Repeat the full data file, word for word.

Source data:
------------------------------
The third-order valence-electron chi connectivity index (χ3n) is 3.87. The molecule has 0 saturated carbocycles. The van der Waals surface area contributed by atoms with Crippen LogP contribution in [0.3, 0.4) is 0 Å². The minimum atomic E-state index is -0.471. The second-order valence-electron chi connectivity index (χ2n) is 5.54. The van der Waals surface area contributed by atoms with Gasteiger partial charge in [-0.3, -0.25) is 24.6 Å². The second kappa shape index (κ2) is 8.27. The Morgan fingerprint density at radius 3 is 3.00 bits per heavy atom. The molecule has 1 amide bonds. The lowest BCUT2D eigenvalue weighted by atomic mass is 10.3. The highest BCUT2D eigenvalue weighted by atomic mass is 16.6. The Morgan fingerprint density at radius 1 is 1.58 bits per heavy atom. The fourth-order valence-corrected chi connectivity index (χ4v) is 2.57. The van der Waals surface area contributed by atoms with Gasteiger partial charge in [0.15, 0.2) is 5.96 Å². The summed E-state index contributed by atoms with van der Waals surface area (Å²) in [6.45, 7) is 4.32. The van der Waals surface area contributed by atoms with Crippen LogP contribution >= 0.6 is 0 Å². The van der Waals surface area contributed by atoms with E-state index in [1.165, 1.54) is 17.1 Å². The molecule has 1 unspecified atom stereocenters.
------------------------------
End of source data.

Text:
The third-order valence-electron chi connectivity index (χ3n) is 3.87. The molecule has 0 saturated carbocycles. The van der Waals surface area contributed by atoms with Crippen LogP contribution in [0.3, 0.4) is 0 Å². The minimum atomic E-state index is -0.471. The second-order valence-electron chi connectivity index (χ2n) is 5.54. The van der Waals surface area contributed by atoms with Gasteiger partial charge in [-0.3, -0.25) is 24.6 Å². The second kappa shape index (κ2) is 8.27. The Morgan fingerprint density at radius 3 is 3.00 bits per heavy atom. The molecule has 1 amide bonds. The lowest BCUT2D eigenvalue weighted by atomic mass is 10.3. The highest BCUT2D eigenvalue weighted by atomic mass is 16.6. The Morgan fingerprint density at radius 1 is 1.58 bits per heavy atom. The fourth-order valence-corrected chi connectivity index (χ4v) is 2.57. The van der Waals surface area contributed by atoms with Gasteiger partial charge in [0.15, 0.2) is 5.96 Å². The summed E-state index contributed by atoms with van der Waals surface area (Å²) in [6.45, 7) is 4.32. The van der Waals surface area contributed by atoms with Crippen LogP contribution >= 0.6 is 0 Å². The van der Waals surface area contributed by atoms with E-state index in [1.165, 1.54) is 17.1 Å². The molecule has 1 unspecified atom stereocenters.